A brain protein responsible for clearing debris may contribute to the progression of multiple sclerosis and Alzheimer's disease according to 2 studies conducted by researchers at Washington University School of Medicine in St. Louis.
A protein found on the surface of brain cells may be able to slow the progression of multiple sclerosis (MS), Alzheimer’s disease, and other similar diseases, according to 2 independent teams of researchers from the Washington University School of Medicine in St. Louis.
The waste that builds up on the brain is a byproduct of normal daily mental activities, explained a press release from the school. It is also a result of misdirected immune system attacks on brain cells. Neurologic disease can progress in this way if too much debris buildup is present in the brain for too long.
In the first study, published in the journal Cell, researchers aimed to address the basis for this genetic association in mice models. The researchers monitored the buildup of amyloid beta, which forms plaques in the brain, as the mice age to see if the absence of the TREM2 gene significantly accelerated the buildup. They were able to determine that in mice with the defective version of the TREM2 protein, Alzheimer’s disease brain plaques build up more slowly.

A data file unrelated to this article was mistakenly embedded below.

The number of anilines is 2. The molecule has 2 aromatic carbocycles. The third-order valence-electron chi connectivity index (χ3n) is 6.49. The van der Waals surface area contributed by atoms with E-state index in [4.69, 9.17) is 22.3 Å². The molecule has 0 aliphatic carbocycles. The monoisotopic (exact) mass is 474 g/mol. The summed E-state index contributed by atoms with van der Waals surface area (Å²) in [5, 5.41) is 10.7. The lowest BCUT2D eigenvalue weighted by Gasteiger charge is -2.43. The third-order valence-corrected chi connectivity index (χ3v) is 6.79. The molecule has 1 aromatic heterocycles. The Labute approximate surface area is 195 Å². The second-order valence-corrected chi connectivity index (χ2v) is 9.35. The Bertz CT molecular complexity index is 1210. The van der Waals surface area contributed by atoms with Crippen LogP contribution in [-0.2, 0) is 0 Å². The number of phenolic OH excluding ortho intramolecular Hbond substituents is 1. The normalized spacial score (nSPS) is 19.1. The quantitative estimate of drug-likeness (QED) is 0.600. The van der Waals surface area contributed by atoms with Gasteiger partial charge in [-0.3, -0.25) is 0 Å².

“We found that microglia cluster around amyloid plaques when TREM2 is present, presumably because the cells are getting ready to absorb the plaques and break them down,” first study author Marco Colonna, MD, continued in the statement. “When TREM2 is absent, this clustering does not occur.”
The second study, published in Acta Neuropathologica, found that mice lacking the same TREM2 protein had difficulty in clearing debris in the brain produced by damage to a protective coating on the nerve cells. The researchers administered a compound called cuprizone (which causes a loss of myelin, similar to human MS patients) to the mice that were bred to lack the TREM2 gene. After cuprizone exposure, motor coordination in the mice was impaired, too.
“We’ve been very interested in identifying ways to control naturally occurring mechanisms that help clean and repair the brain, and these new studies provide clear evidence that TREM2 could be just such a target,” said Laura Piccio, MD, PhD, assistant professor of neurology and senior author the second study. “When we give normal mice this chemical, they can clear most of the myelin fragments from the brain. But when we gave cuprizone to mice that did not have the gene and looked at their brains 4, 6, and 12 weeks later, we could still see evidence of damaged myelin.”
Both teams of researchers agree that the TREM2 protein may help keep microglia from self destruction as the debris is cleared from the brain.
“This is a mechanism that is very common in immune cells,” concluded Colonna. “When a signal activates immune cells and they start attacking an invader or working to repair an injury, they start using energy very rapidly. If the cells do not receive a second signal confirming the need for their services, this increased energy usage will kill them.”